Cooking and Entertaining Tips from a Couple with a Catering Business 


Brandon and Casey Crosby jumped feet-first into their relationship and their business. They’d gone to high school together, and shortly after reconnecting years later, Brandon—a highly trained, award-winning chef—and Casey—a sales and marketing whiz—launched Chupper Time Catering in Huntsville, Ala. Now parents to sons Wyatt, 4, and Henry, 2, they have a rapidly growing client list that keeps them always on the go—and coffee is a necessity in their household and at their business. Here’s what they’ve learned about entertaining and cooking for a crowd, and how you can translate it to your holiday gatherings—and beyond.

Brandon and Casey Crosby with their kids

  1. Prepping is key

    Brandon generally begins sourcing his food a week before an event, and starts prepping five days ahead. “I always have some kind of plan going into an event,” Brandon says. Take a cue from the professionals and do as much work as you can before the gathering—create your menu, shop for all your ingredients, and act as your own sous chef by pre-washing, peeling, and cutting veggies and mixing up dry ingredients before the big day. But here’s what all good chefs know: There’ll be a wrench in the plan somewhere. “Chefs are like amazing jazz musicians that have to improvise throughout the course of a meal or large event,” says Brandon. So remember that even the pros stumble—but not everything needs to be perfect; your guests will be happier if you just go with the flow.

  2. Source your ingredients locally

    Brandon and Casey pride themselves on working closely with local farmers’ markets to create their dishes. “Do your homework on your local farmers and build a relationship with them,” says Brandon. Then, once you’ve planned your menu, you can pre-order items in bulk and they’ll be ready for you the day you want to start prep. “You can even have farmers plant specific things for your event if planned in advance,” adds Brandon.

  3. Make your décor and menu personal

    Casey says that clients sometimes bring their own family heirlooms to use for dinner service. “I love it when we do events and I have people that are like, ‘Listen, we're going to use our grandma's things.’ Then, his mother has some things,” says Casey. It becomes a beautiful “hodgepodge” aesthetic, as she calls it—and every piece tells a story. Gather up all your favorites (they don’t have to match) or have your guests bring their own pieces to pitch in. You’ll literally be passing everyone at your table a part of family history! Translate this sentiment to the menu, as well. “I like to find out what my client’s favorite meal is, or—if it’s a wedding—what the couple ate on their first date,” says Brandon. He’ll then create a menu that will give guests “a meal that brings back a nostalgic feeling.” Ask your guests these questions as you’re planning, or pull out some of your family’s classic recipes and introduce them to your holiday crowd.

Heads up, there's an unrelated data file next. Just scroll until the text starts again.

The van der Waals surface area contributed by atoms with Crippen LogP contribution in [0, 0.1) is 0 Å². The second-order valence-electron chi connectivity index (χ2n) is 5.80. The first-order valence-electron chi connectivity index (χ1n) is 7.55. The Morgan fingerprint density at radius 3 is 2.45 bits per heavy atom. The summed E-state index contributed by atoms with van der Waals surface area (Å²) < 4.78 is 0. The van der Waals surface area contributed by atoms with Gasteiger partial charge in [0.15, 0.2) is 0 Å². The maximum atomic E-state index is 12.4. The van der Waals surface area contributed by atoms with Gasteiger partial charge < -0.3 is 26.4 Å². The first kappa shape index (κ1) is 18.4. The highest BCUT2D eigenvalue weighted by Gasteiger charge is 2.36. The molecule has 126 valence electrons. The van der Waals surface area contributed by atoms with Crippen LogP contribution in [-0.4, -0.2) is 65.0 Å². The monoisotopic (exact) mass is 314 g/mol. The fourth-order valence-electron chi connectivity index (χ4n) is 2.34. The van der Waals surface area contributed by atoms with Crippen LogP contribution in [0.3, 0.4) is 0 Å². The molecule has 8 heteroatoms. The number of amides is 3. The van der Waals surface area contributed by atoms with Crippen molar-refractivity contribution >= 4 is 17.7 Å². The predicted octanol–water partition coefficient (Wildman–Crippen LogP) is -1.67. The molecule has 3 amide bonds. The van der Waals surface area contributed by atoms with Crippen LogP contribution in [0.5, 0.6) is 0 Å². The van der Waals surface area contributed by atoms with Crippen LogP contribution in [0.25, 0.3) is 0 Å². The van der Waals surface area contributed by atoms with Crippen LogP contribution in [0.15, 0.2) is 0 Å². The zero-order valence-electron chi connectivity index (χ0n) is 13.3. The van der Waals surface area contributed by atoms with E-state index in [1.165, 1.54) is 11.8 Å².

4. Allow guests to customize their experience

    Casey always gravitates toward family-style serving—it’s so much easier on the host, and guests can pick and choose what (and how much) they want on their plates. The same goes for coffee service: Instead of brewing up big pots and letting them sit, burn, and eventually go to waste, Casey and Brandon set out the Keurig® K-Duo™ Brewer. Because it’s a dual-function single-serve and carafe coffee brewer, they can use ground beans on the carafe side to make everyone’s favorite pot of coffee, and guests can use K-Cup® Pods to brew single-serve cups of their personal favorites on the other side. “That's the only way that I'll do it,” says Casey, who stopped renting expensive percolators after switching to a Keurig® brewer.